SSZT045 january   2023 DP83826E


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    3.     What’s Driving the Push toward Big Data in Automation
    4.     Enter Ethernet
    5.     The Importance of Timing Characteristics
    6.     Conclusion
    7.     Additional Resources

Gen Vansteeg

Imagine a robot arm bending and turning, each of its axes equipped with beautifully precise motor drives, sensors and perhaps machine vision – a symphony of movement. But if the conductor wasn’t there to tell each part of the system how and when to perform its role, that robot arm could devolve into a cacophony of clashing and grinding metal.

In previous editions of our real-time control series, we’ve talked about the instruments of real-time control (RTC): sensing, actuation and processing. The last piece needed to pull it all together is the conductor: real-time communications. In this article, I will use Industry 4.0 as the basis for the discussion because it is predicated on real-time communication and control.

What’s Driving the Push toward Big Data in Automation

COVID-19 demonstrated that factory operation without human intervention is highly coveted. The collection and appropriate distribution of big data (defined by the Oxford Dictionary as extremely large data sets that may be analyzed computationally to reveal patterns, trends and associations, especially relating to human behavior and interactions) enables digital twinning, metering, service charges and predictive maintenance. For example, having big data available allows for the monitoring of a robot arm’s performance and system health alongside data rates, temperature, moisture, vibration, etc., enabling the development of models (digital twins) that will be able to predict future performance and health based on AI, which uses big data to learn. To take advantage of these benefits, it’s necessary to converge information technology (IT) and operational technology (OT), and so support the Internet Protocol (IP) all the way to the edge of an RTC system. Logically, this is known as the convergence of IT and OT.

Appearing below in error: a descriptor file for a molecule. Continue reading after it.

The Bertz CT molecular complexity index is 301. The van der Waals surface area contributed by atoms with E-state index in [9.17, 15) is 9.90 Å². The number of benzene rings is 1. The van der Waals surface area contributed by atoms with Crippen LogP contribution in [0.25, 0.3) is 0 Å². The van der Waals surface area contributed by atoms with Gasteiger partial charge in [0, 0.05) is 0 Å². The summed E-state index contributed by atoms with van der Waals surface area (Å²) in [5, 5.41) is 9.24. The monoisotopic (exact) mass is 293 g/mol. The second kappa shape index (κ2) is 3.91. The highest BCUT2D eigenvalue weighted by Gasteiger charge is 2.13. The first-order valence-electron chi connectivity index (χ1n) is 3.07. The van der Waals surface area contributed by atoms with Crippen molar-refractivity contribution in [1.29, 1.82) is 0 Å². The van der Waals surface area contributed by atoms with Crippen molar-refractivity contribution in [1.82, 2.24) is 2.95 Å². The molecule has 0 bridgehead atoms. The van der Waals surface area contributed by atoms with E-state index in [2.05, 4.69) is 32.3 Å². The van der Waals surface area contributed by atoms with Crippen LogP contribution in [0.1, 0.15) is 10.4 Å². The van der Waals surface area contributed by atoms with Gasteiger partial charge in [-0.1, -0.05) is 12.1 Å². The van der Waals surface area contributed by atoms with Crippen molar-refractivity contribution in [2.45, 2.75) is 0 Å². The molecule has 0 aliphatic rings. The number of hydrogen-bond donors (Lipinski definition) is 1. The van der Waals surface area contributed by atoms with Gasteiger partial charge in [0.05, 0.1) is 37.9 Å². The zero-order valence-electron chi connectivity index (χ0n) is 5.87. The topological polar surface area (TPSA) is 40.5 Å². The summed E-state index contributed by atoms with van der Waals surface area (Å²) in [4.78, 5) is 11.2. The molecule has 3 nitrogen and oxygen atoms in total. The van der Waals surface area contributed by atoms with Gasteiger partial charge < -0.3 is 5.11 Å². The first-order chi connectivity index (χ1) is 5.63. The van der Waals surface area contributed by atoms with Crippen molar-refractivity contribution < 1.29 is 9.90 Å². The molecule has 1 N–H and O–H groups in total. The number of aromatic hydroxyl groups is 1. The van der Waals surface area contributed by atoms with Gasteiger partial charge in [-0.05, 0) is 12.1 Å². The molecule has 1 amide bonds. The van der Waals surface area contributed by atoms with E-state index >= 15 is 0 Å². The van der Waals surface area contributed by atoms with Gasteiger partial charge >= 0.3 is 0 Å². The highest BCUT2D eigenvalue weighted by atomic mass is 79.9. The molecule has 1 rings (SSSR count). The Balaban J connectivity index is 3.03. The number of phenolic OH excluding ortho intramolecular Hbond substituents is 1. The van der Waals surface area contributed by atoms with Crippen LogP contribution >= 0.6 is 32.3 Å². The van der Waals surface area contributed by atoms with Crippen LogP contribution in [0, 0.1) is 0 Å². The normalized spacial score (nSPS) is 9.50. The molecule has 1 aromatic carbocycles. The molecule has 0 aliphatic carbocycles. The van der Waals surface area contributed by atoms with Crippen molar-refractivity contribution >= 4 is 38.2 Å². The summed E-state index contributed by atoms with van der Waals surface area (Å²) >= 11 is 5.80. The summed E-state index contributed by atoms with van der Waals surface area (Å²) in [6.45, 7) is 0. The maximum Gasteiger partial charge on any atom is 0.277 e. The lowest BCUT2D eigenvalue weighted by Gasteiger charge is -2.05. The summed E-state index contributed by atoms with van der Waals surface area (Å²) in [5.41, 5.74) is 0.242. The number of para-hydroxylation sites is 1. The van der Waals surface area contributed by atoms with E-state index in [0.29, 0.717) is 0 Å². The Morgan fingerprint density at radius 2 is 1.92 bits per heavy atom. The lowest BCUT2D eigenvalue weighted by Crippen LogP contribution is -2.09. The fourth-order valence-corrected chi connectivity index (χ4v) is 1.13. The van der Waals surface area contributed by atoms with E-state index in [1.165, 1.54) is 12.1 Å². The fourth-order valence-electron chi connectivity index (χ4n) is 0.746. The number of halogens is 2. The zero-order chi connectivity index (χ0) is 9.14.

In Ethernet, the network and transport layers of the Open Systems Interconnection (OSI) model enable the Transmission Control Protocol/Internet Protocol (TCP/IP), and so Ethernet inherently supports IPv4 (and IPv6). The ability to deterministically communicate the required volumes of information, while inherently supporting IPv4, is why industrial Ethernet is becoming the de facto communication standard in industrial automation convergence. Legacy fieldbuses presently remain in place to communicate with edge devices because the existing infrastructure often uses two-wire protocols without native TCP/IP capability. Figure 1 represents communications in industrial automation today.

GUID-53AB20EC-2B91-44C4-B38A-64D9059E987B-low.png Figure 1 Communications in Industrial Automation Today

Industrial communications implementations are starting to change. Single-pair Ethernet (SPE) can maintain existing two-wire system architectures while also supporting the faster speeds and benefits of industrial Ethernet. Advanced in situ diagnostics support both distributed and centralized monitoring and actions. And of course, SPE is able to reuse the existing two-wire infrastructure established by multiple existing fieldbuses, simplifying and minimizing the cost of convergence-driven upgrades.